The show must go on! – Every day it starts again – never give up – carry on.
Surround yourself with the right people! – Network is key. Do not waste your time with the wrong people just to be nice. You do not always have to be nice.
Find out more about Creadi AG here, and myCamper here.
Strong Networks are Fundamental for Success
We all know that having a great network is fundamental for personal success. Therefore, a key part of what we want to support and nurture at WST Basel is providing a space for exactly that to happen.
We put together six ‘speed networking’ questions for you to get to know your peers just that little bit better.
PS. Although the evening is over, try asking these to colleagues at work, at other events, socials – you might just be surprised what you hear in response and find some new likeminded people 🙂
When was the last time you laughed, and why?
When was the last time you swore, and why?
If you had the chance to change something(s) immediately, what would it be (private life & business/work)?
When you are at networking event, what is the first thing you do? What is your strategy to get to know someone?
When was the last time you treated yourself? What was it/ what did you do?
If you could define yourself, what would be your personal hashtag, and why?
We finished off the wonderful evening with an apero, networking, and delicious food.
A huge thanks again to all of those who came and joined us for the evening, we hope to see you all again very soon!
Coming Up…. February 28th, 2018
Be sure to keep an eye on your inbox, our website, and social media for news on our next event here in Basel – just a couple of months away on February 28th 2018.
We wish you all a wonderful Christmas and will look forward to seeing you in the New Year!
How to Contact Us
If February is too far away, if you have ideas you’d like to share with us, or feedback on our first event, we’d love to hear from you. Feel free to contact us on any of our social channels or via email MAIL@WESHAPE.TECH
Last but not least, thank you again to our fantastic sponsor, Adobe Basel, for making this great event possible.
From left to right: Yannick Blättler (NEO), Nils Bircher (NEO), Petra Ehmann (we shape tech), Professor Iris Bohnet (Harvard, Credit Suisse), Janine Fuchs (we shape tech), Kujtesa Kryeziu (NEO), Professor Lino Guzzella (ETH Zurich), Valentina Vergallo (NEO), Sarah Bieri (NEO), Loris Niederberger (NEO)
Two weeks ago, the NEO network and we shape tech hosted their first event together! They filled over 430 seats in the largest auditorium at ETH Zurich, the Audimax, while over 100 people on the video stream watched the entire fireside chat live. Thank you, NEO network, for being such a strong collaboration partner – particular thanks goes to Nils, Yannick, Loris and Dani. And thank you, Credit Suisse, for being our exclusive sponsor to this event!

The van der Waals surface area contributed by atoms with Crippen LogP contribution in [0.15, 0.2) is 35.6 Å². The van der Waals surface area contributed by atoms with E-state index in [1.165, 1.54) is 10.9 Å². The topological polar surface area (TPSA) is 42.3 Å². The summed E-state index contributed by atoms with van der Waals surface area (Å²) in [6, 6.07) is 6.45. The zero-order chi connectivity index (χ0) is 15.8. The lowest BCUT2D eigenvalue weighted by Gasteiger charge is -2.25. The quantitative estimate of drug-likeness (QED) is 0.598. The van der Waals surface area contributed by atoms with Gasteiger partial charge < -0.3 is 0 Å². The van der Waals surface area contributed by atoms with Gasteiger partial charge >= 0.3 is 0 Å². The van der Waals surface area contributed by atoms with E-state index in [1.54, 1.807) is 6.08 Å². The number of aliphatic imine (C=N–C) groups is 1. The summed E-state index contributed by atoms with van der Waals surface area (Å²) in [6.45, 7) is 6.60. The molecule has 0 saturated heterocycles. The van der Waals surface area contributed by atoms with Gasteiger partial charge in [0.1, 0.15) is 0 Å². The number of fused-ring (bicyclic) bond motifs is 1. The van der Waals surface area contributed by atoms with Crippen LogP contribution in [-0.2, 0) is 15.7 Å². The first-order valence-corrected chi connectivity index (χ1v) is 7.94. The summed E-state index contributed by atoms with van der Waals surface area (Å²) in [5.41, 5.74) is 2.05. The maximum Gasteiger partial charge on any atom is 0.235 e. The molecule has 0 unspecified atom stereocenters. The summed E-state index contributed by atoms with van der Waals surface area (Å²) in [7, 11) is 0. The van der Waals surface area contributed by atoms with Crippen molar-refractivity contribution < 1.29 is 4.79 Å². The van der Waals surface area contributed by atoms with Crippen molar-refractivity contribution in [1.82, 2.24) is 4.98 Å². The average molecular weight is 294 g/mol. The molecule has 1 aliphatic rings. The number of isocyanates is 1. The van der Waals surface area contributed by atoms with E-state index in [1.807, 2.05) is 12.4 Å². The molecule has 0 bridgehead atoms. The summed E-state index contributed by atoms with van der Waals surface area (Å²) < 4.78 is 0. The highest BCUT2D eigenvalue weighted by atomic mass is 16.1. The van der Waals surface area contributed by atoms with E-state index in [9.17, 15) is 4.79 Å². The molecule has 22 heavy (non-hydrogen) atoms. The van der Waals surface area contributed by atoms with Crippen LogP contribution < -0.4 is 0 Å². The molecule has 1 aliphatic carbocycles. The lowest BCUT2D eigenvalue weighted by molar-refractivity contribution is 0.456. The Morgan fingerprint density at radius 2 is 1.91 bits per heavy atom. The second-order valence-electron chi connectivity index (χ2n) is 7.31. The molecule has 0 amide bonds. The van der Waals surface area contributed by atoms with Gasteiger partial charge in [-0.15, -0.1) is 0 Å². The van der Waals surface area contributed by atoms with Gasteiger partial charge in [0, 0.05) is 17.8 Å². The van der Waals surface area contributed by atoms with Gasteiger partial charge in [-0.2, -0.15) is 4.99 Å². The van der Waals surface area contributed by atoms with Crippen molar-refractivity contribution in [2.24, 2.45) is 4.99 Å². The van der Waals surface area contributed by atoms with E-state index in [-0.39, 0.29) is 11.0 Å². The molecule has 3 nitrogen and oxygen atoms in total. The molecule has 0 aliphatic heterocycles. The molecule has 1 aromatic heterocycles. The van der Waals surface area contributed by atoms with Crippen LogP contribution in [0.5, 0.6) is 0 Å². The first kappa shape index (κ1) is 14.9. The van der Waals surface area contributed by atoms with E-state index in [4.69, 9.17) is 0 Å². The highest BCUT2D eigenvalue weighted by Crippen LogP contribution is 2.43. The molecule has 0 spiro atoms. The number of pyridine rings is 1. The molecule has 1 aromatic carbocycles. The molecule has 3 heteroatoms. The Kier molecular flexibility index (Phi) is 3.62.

Harvard Professor and Credit Suisse Board member, Iris Bohnet, did not only attract this large crowd but kept it also highly energized, engaged, entertained and inspired. What works to establish gender equality? And what doesn’t work? Professor Bohnet drew upon research performed globally over the course of various decades, filled with the one or the other anecdote.
The president of ETH Zurich, Prof. Guzzella, opened the event and set the stage for an event with this prominent guest speaker. His presence showed that gender equality is not only a topic that is of importance to ETH Zurich, but to society in general.
After the introduction of star professor, Iris Bohnet from Harvard, the host, Petra from we shape tech, steered the conversation quite determined and with a dry sense of humor to the first question on gender equality. Based on research by Lean In and McKinsey, over 50% of men and 30% of women are OK that currently 90% of top management globally is filled with men. If so many people are satisfied with the status quo, why shall we change it and increase diversity – asked she. The tone was set to a light hearted yet serious conversation to an otherwise quite academic topic. Diversity is needed for mainly two reasons, explained Professor Bohnet, being quick-witted. First, gender equality is a basic human right and second, diversity offers also economic benefits such as higher revenues if teams are equally balanced with males and females.
Iris Bohnet enjoyed visibly to share research findings such as underlying the “power of unconscious bias in the moment”. One of them was the competence-likeability paradox. In a research study based on a real persona, this persona’s resume got handed to one set of study participants under her real name, “Heidi Roizen”, and to another set of participants under a male name, “Howard Roizen”. Interestingly, despite the participants ranked Heidi’s and Howard’s competence equally, they liked Howard much better. This implies that women can’t have it both: either they are successful yet not liked, or they are not successful but liked.